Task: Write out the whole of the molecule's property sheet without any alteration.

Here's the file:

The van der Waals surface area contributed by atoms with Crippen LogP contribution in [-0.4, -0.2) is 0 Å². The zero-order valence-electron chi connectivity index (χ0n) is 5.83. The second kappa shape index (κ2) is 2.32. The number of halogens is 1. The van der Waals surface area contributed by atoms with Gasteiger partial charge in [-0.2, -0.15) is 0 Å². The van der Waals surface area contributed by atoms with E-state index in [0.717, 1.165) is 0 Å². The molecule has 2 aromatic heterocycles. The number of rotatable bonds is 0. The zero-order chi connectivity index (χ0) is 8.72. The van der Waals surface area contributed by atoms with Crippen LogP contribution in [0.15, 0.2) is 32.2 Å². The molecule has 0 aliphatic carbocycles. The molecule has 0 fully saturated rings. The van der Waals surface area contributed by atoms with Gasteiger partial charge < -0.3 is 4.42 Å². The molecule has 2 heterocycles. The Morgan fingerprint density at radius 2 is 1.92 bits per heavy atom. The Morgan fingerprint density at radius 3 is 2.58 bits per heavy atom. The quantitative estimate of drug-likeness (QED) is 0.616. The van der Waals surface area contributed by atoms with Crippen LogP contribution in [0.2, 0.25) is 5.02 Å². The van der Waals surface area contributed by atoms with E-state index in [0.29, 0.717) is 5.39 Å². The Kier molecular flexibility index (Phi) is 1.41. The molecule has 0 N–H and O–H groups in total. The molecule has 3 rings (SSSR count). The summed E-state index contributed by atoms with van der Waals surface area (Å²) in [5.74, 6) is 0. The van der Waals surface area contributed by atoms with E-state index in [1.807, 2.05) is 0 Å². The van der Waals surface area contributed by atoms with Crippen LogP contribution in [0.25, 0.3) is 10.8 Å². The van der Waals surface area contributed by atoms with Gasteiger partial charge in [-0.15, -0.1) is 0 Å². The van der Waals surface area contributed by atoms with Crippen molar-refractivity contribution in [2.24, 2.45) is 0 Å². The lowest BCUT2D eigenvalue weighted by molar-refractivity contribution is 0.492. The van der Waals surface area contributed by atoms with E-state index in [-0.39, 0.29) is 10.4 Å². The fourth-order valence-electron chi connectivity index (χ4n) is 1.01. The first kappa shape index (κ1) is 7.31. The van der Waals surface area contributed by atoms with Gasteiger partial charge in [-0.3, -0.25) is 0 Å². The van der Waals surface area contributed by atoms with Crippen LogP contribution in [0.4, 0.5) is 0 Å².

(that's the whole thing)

The van der Waals surface area contributed by atoms with Crippen LogP contribution in [-0.4, -0.2) is 0 Å². The zero-order valence-electron chi connectivity index (χ0n) is 5.83. The second kappa shape index (κ2) is 2.32. The number of halogens is 1. The van der Waals surface area contributed by atoms with Gasteiger partial charge in [-0.2, -0.15) is 0 Å². The van der Waals surface area contributed by atoms with E-state index in [0.717, 1.165) is 0 Å². The molecule has 2 aromatic heterocycles. The number of rotatable bonds is 0. The zero-order chi connectivity index (χ0) is 8.72. The van der Waals surface area contributed by atoms with Crippen LogP contribution in [0.15, 0.2) is 32.2 Å². The molecule has 0 aliphatic carbocycles. The molecule has 0 fully saturated rings. The van der Waals surface area contributed by atoms with Gasteiger partial charge < -0.3 is 4.42 Å². The molecule has 2 heterocycles. The Morgan fingerprint density at radius 2 is 1.92 bits per heavy atom. The Morgan fingerprint density at radius 3 is 2.58 bits per heavy atom. The quantitative estimate of drug-likeness (QED) is 0.616. The van der Waals surface area contributed by atoms with Crippen LogP contribution in [0.2, 0.25) is 5.02 Å². The van der Waals surface area contributed by atoms with E-state index in [0.29, 0.717) is 5.39 Å². The Kier molecular flexibility index (Phi) is 1.41. The molecule has 0 N–H and O–H groups in total. The molecule has 3 rings (SSSR count). The summed E-state index contributed by atoms with van der Waals surface area (Å²) in [5.74, 6) is 0. The van der Waals surface area contributed by atoms with E-state index in [1.807, 2.05) is 0 Å². The van der Waals surface area contributed by atoms with Crippen LogP contribution in [0.25, 0.3) is 10.8 Å². The van der Waals surface area contributed by atoms with Gasteiger partial charge in [-0.15, -0.1) is 0 Å². The van der Waals surface area contributed by atoms with Crippen molar-refractivity contribution in [2.24, 2.45) is 0 Å². The lowest BCUT2D eigenvalue weighted by molar-refractivity contribution is 0.492. The van der Waals surface area contributed by atoms with E-state index in [-0.39, 0.29) is 10.4 Å². The fourth-order valence-electron chi connectivity index (χ4n) is 1.01. The first kappa shape index (κ1) is 7.31. The van der Waals surface area contributed by atoms with Gasteiger partial charge in [-0.3, -0.25) is 0 Å². The van der Waals surface area contributed by atoms with Crippen LogP contribution in [0.4, 0.5) is 0 Å².